Camper & Nicholsons Creole
Camper & Nicholsons Creole Overview
Creole is arguably one of the most beautiful and unluckiest yachts in the world. In 1926, a wealthy American named Alec Cochran decided to build the most beautiful sailboat in the world. Suffering from tuberculosis, he knew it would be his last yacht. He asked his old friend Fred Hughes to christen her, but! His friend was indeed too old and could not break the champagne bottle in three tries - then everyone started talking about how this vessel would bring bad luck.
Almost immediately, the owner became frightened by the height of the masts - and ordered them lowered several times. As a result, the yacht ceased to resemble a sailing vessel even in appearance and became very slow and of little maneuverability. Cochrane became disillusioned with her and decided to sell her: the sailboat was too heavy and did not respond well to the wind. Cochrane abandoned her and picked her up for sale.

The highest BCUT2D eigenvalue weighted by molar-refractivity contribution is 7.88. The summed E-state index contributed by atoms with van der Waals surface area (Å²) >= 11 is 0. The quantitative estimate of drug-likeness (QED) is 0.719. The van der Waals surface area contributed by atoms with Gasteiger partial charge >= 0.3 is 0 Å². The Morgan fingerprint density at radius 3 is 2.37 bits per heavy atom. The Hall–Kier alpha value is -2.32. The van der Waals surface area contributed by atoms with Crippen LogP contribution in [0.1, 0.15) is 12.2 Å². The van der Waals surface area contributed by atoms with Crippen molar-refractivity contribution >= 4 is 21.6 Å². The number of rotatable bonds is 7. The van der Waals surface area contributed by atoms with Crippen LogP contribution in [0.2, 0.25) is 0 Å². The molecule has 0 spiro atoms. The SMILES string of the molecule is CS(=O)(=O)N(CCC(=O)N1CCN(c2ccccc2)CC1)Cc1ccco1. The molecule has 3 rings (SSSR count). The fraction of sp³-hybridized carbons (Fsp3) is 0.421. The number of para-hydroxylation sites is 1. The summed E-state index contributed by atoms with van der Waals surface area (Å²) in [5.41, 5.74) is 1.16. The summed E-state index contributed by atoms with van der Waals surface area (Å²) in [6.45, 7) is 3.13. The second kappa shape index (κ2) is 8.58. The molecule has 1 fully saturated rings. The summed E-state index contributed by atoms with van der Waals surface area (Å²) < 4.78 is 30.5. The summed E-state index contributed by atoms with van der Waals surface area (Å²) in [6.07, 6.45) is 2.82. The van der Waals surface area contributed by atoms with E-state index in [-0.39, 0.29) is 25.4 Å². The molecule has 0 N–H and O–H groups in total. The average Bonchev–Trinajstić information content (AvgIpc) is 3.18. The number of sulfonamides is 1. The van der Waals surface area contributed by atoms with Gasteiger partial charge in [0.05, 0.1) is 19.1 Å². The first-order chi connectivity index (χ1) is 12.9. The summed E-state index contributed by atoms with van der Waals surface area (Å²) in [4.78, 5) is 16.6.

The yacht went from there, was a minesweeper during World War II, lost all her armament, changed owners again, bringing them misfortune, until she fell into the hands of the famous fashion designer Maurizio Gucci. He went to great lengths to restore the yacht to her original condition, but on completion of the restoration he was murdered on the orders of his own wife.
Today the yacht is in the hands of his two young sisters. She rarely goes to sea, so each voyage becomes a sort of mini-sensation for lovers of sail and classic yacht lines.
Characteristics of the superyacht Creole
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